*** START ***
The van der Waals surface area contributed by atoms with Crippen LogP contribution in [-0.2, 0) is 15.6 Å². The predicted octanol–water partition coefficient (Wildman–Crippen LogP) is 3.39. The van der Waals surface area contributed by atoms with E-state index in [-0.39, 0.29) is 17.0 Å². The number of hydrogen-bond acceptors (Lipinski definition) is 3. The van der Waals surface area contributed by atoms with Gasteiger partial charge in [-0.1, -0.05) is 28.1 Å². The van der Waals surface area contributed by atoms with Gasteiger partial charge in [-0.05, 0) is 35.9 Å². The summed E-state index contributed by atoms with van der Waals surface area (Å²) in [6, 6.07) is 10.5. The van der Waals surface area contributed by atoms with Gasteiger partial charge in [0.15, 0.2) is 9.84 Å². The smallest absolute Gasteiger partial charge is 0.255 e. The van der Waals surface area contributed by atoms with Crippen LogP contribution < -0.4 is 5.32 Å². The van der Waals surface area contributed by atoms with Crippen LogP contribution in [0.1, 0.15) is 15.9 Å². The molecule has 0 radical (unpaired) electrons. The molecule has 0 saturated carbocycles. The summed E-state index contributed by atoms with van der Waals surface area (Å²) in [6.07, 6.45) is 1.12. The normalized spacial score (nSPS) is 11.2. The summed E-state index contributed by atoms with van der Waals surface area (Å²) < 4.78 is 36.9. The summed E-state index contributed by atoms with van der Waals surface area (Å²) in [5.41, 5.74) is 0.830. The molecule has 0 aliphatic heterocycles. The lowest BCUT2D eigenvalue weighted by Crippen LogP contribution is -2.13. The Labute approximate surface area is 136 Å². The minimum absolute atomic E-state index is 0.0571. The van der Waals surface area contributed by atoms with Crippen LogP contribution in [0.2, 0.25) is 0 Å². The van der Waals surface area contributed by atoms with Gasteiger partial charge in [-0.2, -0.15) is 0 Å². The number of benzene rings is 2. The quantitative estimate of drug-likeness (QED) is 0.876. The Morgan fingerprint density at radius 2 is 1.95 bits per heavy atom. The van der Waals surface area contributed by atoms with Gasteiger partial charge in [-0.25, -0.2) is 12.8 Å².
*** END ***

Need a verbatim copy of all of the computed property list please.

The van der Waals surface area contributed by atoms with Crippen LogP contribution in [-0.2, 0) is 15.6 Å². The predicted octanol–water partition coefficient (Wildman–Crippen LogP) is 3.39. The van der Waals surface area contributed by atoms with E-state index in [-0.39, 0.29) is 17.0 Å². The number of hydrogen-bond acceptors (Lipinski definition) is 3. The van der Waals surface area contributed by atoms with Gasteiger partial charge in [-0.1, -0.05) is 28.1 Å². The van der Waals surface area contributed by atoms with Gasteiger partial charge in [-0.05, 0) is 35.9 Å². The summed E-state index contributed by atoms with van der Waals surface area (Å²) in [6, 6.07) is 10.5. The van der Waals surface area contributed by atoms with Gasteiger partial charge in [0.15, 0.2) is 9.84 Å². The smallest absolute Gasteiger partial charge is 0.255 e. The van der Waals surface area contributed by atoms with Crippen LogP contribution < -0.4 is 5.32 Å². The van der Waals surface area contributed by atoms with Crippen LogP contribution in [0.1, 0.15) is 15.9 Å². The molecule has 0 radical (unpaired) electrons. The molecule has 0 saturated carbocycles. The summed E-state index contributed by atoms with van der Waals surface area (Å²) in [6.07, 6.45) is 1.12. The normalized spacial score (nSPS) is 11.2. The summed E-state index contributed by atoms with van der Waals surface area (Å²) < 4.78 is 36.9. The summed E-state index contributed by atoms with van der Waals surface area (Å²) in [5.41, 5.74) is 0.830. The molecule has 0 aliphatic heterocycles. The lowest BCUT2D eigenvalue weighted by Crippen LogP contribution is -2.13. The Labute approximate surface area is 136 Å². The minimum absolute atomic E-state index is 0.0571. The van der Waals surface area contributed by atoms with Crippen LogP contribution in [0.2, 0.25) is 0 Å². The van der Waals surface area contributed by atoms with Gasteiger partial charge in [-0.2, -0.15) is 0 Å². The number of benzene rings is 2. The quantitative estimate of drug-likeness (QED) is 0.876. The Morgan fingerprint density at radius 2 is 1.95 bits per heavy atom. The van der Waals surface area contributed by atoms with Gasteiger partial charge in [-0.25, -0.2) is 12.8 Å².